A project pairing professional artists with researchers at the University’s Bragg Centre for Materials Research is helping to develop materials of the future - and sparking new research ideas.
Ten partnerships have been formed between researchers from a variety of academic schools, including physics, computing, engineering and design; and professional artists including poets, sculptors, theatre producers, sonic artists and visual event creators.
The project was led by Professor Lorna Dougan, Director of Research and Innovation at the School of Physics and Astronomy, and Dr Scott McLaughlin, Lecturer in Composition and Music Technology. The two matched interested researchers from the Bragg Centre with artists who had applied for the programme; both freelance artists and colleagues in artistic research.
The project is part of the Cultural Institute Leeds ‘Creative Labs’ programme, and was funded through the University’s Interdisciplinary Pump-Priming Fund. Unusually, the project had no ‘required’ outputs, and the scientists and artists seized the chance to collaborate with complete freedom.
What happens when researchers leave their comfort zones?
Dr McLaughlin explains: “Innovation and ideas can’t be ‘efficient’. They need space and time to marinate and this was the ideal opportunity to unite science and art, which are often seen as being completely opposed.”
The artists and researchers met in early 2020, taking two months to explore each other’s labs and studios and discuss potential avenues for their work. The ‘Bragg Edition’ of the Creative Labs was therefore just getting underway when the coronavirus pandemic hit; fortunately the timing had allowed the partnerships to meet and start working together before lockdown was imposed, and collaborations could then continue online.
Professor Dougan says; “What better way to innovate than by taking two sets of people out of their disciplinary comfort zones? Although this was purely seen as a way of getting conversations happening and sparking collaborations, we’ve been delighted that many of the partnerships have had concrete outputs.”
Exploring applications for materials
One example is the collaboration between physicist Prof Michael Ries, who is researching applications for a plastic-like structure he has produced from cellulose. He was paired with Dr Dominic Smith, an artist interested in printing and photographic techniques. Together they worked to embed photosensitivity into the process of creating the cellulose, with the result not only of beautiful images, but of possibilities of using the material itself for large-scale, robust and sculptable projects with a photographic element.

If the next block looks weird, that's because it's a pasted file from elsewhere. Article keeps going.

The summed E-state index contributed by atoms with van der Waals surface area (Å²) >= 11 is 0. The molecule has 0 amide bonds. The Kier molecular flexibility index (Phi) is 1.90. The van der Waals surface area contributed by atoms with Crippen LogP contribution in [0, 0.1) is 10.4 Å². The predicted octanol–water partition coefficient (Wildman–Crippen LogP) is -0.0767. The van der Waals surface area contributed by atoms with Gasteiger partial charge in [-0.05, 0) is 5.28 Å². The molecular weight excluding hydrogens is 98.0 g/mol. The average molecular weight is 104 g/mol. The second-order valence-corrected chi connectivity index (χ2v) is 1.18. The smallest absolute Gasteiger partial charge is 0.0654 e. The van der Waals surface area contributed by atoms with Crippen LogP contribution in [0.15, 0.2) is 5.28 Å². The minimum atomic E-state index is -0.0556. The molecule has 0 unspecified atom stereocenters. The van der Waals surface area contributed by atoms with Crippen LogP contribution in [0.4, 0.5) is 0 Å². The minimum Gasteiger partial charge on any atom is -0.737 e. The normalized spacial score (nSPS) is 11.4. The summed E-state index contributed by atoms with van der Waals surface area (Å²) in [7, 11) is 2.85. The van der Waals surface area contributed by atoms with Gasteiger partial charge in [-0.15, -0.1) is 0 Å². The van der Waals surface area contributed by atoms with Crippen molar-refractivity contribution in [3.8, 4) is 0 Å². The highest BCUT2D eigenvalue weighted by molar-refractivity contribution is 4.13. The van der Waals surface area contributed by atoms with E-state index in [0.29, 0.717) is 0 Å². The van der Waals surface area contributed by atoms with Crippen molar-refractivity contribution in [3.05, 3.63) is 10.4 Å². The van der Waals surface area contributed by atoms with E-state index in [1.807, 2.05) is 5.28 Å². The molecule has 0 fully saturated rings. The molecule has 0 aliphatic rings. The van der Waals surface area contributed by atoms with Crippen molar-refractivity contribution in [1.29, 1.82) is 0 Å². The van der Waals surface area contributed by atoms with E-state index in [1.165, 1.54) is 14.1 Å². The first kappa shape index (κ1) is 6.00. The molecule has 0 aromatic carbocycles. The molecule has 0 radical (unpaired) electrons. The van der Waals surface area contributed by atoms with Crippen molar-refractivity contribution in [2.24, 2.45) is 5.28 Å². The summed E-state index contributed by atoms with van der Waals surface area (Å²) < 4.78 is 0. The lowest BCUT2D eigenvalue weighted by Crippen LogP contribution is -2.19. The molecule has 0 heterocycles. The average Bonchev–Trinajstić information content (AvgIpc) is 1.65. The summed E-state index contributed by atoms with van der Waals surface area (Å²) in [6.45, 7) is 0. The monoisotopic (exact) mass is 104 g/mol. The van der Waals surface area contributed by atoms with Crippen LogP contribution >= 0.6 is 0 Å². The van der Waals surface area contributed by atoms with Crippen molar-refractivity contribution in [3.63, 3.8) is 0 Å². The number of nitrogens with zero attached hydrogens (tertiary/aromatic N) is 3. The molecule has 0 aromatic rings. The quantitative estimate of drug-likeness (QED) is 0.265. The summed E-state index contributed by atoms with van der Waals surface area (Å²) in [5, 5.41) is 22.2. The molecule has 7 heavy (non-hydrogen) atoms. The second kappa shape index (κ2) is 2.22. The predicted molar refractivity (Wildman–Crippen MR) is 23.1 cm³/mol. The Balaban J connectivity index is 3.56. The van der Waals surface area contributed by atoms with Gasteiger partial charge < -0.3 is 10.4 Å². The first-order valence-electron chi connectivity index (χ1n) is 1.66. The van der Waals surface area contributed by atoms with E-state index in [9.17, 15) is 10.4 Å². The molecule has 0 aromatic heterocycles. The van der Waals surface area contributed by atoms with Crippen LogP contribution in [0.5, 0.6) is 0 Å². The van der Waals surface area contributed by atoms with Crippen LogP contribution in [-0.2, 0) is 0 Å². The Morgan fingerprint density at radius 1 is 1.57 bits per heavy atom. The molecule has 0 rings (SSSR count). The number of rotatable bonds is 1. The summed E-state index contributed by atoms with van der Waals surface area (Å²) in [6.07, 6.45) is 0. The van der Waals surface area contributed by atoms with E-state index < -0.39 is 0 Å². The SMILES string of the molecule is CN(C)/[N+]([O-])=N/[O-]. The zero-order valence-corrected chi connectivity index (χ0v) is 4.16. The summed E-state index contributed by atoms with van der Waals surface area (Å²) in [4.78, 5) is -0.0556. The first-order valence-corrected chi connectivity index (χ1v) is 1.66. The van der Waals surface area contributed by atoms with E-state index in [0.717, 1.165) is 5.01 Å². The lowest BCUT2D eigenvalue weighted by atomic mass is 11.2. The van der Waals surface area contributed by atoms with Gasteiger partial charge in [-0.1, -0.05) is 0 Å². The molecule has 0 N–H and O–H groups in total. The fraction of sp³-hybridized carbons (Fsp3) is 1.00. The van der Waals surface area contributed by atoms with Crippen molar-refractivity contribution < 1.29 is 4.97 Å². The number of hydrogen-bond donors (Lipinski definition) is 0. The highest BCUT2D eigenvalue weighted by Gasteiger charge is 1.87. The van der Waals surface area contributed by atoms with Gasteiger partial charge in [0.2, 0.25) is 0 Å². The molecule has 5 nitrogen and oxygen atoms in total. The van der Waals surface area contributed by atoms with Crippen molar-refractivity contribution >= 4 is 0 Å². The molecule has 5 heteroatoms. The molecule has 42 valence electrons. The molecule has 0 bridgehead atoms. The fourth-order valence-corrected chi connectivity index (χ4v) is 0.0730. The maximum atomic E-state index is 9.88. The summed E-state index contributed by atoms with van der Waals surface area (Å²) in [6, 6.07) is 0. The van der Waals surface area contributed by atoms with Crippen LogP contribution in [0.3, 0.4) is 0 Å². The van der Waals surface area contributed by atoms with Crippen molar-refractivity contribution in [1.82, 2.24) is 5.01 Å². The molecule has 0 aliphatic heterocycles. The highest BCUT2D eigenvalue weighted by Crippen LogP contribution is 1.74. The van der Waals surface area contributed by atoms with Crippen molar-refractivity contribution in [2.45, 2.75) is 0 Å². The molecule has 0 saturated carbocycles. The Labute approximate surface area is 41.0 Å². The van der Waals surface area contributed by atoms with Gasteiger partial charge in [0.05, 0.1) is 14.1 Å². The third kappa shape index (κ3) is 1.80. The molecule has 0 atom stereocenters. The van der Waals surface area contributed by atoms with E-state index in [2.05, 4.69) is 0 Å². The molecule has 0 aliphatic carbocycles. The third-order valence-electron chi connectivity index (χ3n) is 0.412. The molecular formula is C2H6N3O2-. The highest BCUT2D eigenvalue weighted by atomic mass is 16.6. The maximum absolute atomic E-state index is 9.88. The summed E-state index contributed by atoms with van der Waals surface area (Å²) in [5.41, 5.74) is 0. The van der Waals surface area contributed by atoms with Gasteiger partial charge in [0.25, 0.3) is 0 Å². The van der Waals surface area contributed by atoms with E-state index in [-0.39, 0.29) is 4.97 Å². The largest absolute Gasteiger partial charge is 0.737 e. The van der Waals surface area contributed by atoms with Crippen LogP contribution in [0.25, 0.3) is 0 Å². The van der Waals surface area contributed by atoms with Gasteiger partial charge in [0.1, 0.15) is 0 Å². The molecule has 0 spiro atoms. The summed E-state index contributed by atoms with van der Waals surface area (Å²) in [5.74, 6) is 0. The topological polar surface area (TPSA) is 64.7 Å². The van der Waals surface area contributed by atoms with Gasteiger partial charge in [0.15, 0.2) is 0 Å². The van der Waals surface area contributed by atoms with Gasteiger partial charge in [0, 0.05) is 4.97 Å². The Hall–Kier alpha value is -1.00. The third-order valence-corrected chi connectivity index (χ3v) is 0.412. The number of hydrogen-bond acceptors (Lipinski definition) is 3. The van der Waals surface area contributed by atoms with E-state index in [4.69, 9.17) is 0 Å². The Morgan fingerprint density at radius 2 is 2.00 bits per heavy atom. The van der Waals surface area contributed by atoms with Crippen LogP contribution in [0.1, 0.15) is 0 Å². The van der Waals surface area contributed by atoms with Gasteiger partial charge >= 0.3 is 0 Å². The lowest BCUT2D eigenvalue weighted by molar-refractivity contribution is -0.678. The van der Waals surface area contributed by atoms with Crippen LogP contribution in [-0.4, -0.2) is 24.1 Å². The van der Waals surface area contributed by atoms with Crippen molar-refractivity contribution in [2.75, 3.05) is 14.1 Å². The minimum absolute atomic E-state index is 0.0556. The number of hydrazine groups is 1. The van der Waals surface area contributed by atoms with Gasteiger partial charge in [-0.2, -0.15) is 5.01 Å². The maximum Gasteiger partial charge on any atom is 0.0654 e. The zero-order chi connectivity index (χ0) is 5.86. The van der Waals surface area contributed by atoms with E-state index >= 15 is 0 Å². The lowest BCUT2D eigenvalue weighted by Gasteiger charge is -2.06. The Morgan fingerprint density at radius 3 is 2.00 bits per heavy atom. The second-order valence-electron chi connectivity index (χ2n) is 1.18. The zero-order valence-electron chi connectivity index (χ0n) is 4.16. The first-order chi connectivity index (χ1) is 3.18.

Dr McLaughlin explains: “Dominic discovered a new type of material which reacted differently to his usual printing techniques. Meanwhile, Michael now has a much clearer idea of possible applications for his material – and a better understanding of how other industries might use it. It’s unusual to have that type of direct feedback so early on in the process.”
In another pairing, the poet Dr Caitlin Stobie, whose work looks at the relationship between human and non-human bodies, collaborated with biological membrane specialist Dr Paul Beales.
That resulted in a series of poems: “Blurred Lines; Life, Matter, Poetry” inspired by medical applications of soft matter and the science of artificial cells. Stobie has also written a short story titled: “What Schrodinger Said” which was recently published by ZenoMagazine.
Project next steps
Since the Creative Labs programme ended, Professor Dougan and Dr McLaughlin have signposted the partnerships to opportunities for funding that rewards different disciplines working together, such as the Royal Society’s Apex awards and the Leverhulme Trust charity.
Professor Dougan was granted funding from the Engineering and Physical Sciences Research Council for a new iteration of the programme in 2021, which included opportunities for the public to get involved in the process.
Cross-disciplinary collaborations have much to offer. Professor Dougan muses: “In the current education system students are often expected to choose between following a science pathway or an arts pathway. The Bragg Centre Labs demonstrate that creativity is present in both pathways! Wouldn’t it be interesting if we could provide more opportunities for everyone to engage in both the arts and the sciences, to see where the different creative approaches can take our ideas?”